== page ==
• (VPAP), or variable positive airway pressure, also known as bilevel or BiPAP, uses an electronic circuit to monitor the patient's breathing, and provides two different pressures, a higher one during inhalation and a lower pressure during exhalation. This system is more expensive, and is sometimes used with patients who have other coexisting respiratory problems and/or who find breathing out against an increased pressure to be uncomfortable or disruptive to their sleep.
  • (APAP), or automatic positive airway pressure, is the newest form of such treatment. An APAP machine incorporates pressure sensors and a computer which continuously monitors the patient's breathing performance. It adjusts pressure continuously, increasing it when the user is attempting to breathe but cannot, and decreasing it when the pressure is higher than necessary. Although FDA approved, these devices are still considered experimental by many, and are not covered by most insurance plans.

A second type of physical intervention, a Mandibular advancement splint (MAS), is sometimes prescribed for mild or moderate sleep apnea sufferers. The device is a mouthguard similar to those used in sports to protect the teeth. For apnea patients, it is designed to hold the lower jaw slightly down and forward relative to the natural, relaxed position. This position holds the tongue farther away from the back of the airway, and may be enough to relieve apnea or improve breathing for some patients. The FDA accepts only 16 oral appliances for the treatment of sleep apnea. A listing is available at their website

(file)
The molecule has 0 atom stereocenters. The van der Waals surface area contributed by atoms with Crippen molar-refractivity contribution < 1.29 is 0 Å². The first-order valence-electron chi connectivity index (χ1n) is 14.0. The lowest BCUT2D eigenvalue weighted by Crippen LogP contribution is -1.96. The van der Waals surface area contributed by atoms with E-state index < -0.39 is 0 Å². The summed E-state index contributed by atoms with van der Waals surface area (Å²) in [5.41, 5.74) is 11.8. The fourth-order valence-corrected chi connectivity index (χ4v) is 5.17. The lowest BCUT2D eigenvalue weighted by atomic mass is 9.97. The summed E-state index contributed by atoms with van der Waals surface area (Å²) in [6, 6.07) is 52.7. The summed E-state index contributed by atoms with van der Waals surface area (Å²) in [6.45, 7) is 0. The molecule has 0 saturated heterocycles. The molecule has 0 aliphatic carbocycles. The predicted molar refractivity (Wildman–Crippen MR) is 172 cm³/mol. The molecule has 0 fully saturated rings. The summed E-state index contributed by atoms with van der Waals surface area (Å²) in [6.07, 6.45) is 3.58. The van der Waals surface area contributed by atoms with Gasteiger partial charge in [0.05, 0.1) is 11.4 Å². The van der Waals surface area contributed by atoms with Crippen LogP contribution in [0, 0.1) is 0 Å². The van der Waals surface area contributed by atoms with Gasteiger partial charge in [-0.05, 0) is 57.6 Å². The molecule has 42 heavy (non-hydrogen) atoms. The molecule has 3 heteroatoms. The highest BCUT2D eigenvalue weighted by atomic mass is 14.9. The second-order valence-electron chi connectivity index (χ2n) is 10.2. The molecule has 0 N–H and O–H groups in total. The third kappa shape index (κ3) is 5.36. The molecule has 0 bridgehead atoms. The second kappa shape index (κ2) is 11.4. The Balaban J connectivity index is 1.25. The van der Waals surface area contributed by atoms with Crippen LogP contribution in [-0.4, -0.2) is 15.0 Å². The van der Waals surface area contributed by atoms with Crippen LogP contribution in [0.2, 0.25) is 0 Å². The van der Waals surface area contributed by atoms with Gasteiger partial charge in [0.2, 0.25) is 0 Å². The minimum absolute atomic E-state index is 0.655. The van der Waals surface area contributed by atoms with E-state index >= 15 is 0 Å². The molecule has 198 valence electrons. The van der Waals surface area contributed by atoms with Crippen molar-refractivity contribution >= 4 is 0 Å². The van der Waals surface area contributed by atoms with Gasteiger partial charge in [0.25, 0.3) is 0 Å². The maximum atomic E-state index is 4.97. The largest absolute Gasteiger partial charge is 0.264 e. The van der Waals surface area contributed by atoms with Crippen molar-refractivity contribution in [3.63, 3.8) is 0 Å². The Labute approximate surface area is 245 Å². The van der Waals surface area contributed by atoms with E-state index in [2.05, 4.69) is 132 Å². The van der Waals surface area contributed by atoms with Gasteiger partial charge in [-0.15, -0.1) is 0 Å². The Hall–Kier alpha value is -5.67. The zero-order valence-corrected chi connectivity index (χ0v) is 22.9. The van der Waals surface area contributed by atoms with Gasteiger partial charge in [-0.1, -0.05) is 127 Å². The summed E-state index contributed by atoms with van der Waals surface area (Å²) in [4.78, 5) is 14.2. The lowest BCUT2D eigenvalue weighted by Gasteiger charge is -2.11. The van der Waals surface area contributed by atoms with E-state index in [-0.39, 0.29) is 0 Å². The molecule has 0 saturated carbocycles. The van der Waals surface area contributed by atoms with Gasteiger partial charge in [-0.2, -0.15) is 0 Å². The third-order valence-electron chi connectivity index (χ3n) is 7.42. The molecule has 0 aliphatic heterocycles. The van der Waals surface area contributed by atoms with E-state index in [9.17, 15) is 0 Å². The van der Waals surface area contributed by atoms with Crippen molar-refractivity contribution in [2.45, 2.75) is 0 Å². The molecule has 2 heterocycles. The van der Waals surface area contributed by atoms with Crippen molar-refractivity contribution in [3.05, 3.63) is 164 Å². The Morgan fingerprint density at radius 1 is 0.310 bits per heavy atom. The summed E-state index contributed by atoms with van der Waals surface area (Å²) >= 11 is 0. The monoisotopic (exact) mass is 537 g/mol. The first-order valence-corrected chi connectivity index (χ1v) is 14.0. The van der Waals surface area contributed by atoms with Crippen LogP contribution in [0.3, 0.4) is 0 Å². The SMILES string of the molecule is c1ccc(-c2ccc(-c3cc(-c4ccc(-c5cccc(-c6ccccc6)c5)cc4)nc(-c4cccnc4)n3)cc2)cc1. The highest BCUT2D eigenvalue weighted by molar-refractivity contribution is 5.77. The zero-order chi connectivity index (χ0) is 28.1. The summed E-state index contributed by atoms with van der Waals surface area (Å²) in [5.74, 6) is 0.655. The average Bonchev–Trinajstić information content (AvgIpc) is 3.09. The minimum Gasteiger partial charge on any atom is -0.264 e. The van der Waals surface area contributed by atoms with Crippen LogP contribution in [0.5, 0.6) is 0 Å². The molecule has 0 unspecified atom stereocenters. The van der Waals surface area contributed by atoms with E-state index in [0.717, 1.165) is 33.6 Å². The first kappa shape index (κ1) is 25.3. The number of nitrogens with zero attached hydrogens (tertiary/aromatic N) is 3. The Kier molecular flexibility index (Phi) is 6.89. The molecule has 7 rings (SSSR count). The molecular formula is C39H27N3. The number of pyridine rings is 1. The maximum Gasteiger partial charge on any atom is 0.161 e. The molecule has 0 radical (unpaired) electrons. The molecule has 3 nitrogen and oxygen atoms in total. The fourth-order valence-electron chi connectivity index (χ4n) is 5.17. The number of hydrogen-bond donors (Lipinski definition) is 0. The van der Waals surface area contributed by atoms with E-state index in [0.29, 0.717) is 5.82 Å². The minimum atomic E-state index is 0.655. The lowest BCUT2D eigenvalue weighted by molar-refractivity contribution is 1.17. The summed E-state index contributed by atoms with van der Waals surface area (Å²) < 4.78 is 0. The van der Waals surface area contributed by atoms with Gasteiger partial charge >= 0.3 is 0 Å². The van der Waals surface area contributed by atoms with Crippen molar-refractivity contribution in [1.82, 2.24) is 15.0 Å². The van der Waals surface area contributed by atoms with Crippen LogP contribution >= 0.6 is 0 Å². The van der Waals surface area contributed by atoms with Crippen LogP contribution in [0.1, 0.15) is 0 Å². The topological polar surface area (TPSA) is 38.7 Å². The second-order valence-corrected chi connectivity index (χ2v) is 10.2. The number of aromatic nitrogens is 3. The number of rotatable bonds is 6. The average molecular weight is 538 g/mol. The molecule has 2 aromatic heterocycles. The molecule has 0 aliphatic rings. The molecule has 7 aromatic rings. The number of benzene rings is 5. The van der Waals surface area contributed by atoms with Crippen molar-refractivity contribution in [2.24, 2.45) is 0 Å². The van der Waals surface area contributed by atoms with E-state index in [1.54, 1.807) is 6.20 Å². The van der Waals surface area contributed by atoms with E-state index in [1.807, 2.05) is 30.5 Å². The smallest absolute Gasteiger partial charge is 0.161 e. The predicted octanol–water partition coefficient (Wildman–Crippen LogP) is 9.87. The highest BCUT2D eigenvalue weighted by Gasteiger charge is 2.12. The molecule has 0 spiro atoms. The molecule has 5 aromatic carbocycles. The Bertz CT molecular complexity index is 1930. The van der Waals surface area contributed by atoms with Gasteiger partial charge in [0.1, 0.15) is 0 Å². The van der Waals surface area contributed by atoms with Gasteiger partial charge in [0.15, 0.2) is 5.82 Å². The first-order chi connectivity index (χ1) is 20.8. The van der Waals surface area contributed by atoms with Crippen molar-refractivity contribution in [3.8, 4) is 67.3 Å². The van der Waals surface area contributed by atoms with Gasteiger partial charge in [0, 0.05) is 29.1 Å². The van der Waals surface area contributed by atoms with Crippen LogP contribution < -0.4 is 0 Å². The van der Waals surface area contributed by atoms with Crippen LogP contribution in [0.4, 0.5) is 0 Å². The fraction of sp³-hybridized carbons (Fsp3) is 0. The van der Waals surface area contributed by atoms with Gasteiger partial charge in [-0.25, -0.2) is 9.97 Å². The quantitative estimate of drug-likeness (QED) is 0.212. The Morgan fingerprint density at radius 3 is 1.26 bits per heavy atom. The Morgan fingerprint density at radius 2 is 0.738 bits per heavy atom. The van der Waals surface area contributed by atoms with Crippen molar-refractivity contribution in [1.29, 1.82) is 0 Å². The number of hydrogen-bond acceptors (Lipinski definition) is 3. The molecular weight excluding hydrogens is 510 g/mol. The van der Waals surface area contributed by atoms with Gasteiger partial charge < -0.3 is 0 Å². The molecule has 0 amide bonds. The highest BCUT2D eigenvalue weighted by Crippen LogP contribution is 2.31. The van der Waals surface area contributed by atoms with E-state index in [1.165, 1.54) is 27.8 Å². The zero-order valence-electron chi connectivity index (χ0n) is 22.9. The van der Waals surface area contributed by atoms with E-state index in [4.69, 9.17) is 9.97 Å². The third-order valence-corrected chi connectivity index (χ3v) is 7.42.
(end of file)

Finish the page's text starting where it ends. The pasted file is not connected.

Oral appliance therapy is less effective than CPAP, but is more 'user friendly'. Side-effects are common, but rarely is the patient aware of them.

Drug therapy

There are no effective drug-based treatment for obstructive sleep apnea.

Oral administration of the methylxanthine theophylline (chemically similar to caffeine) can reduce the number of episodes of apnea, but can also produce side effects such as palpitations and insomnia. Theophylline is generally ineffective in adults with OSA, but is sometimes used to treat central sleep apnea (see below), and infants and children with apnea.

When other treatments do not completely treat the OSA, drugs are sometimes prescribed to treat a patient's daytime sleepiness or somnolence. These range from stimulants such as amphetamines to modern anti-narcoleptic medicines. The anti-narcoleptic modafinil is seeing increased use in this role as of 2004.

In most cases, weight loss will reduce the number and severity of apnea episodes. In the morbidly obese, a major loss of weight (such as what occurs afterbariatric surgery) can sometimes cure the condition.

Neurostimulation

Many researchers believe that OSA is at root a neurological condition, in which nerves that control the tongue and soft palate fail to sufficiently stimulate those muscles, leading to over-relaxation and airway blockage. A few experiments and trial studies have explored the use of pacemakers and similar devices, programmed to detect breathing effort and deliver gentle electrical stimulation to the muscles of the tongue.

This is not a common mode of treatment for OSA patients as of 2004, but it is an active field of research.

References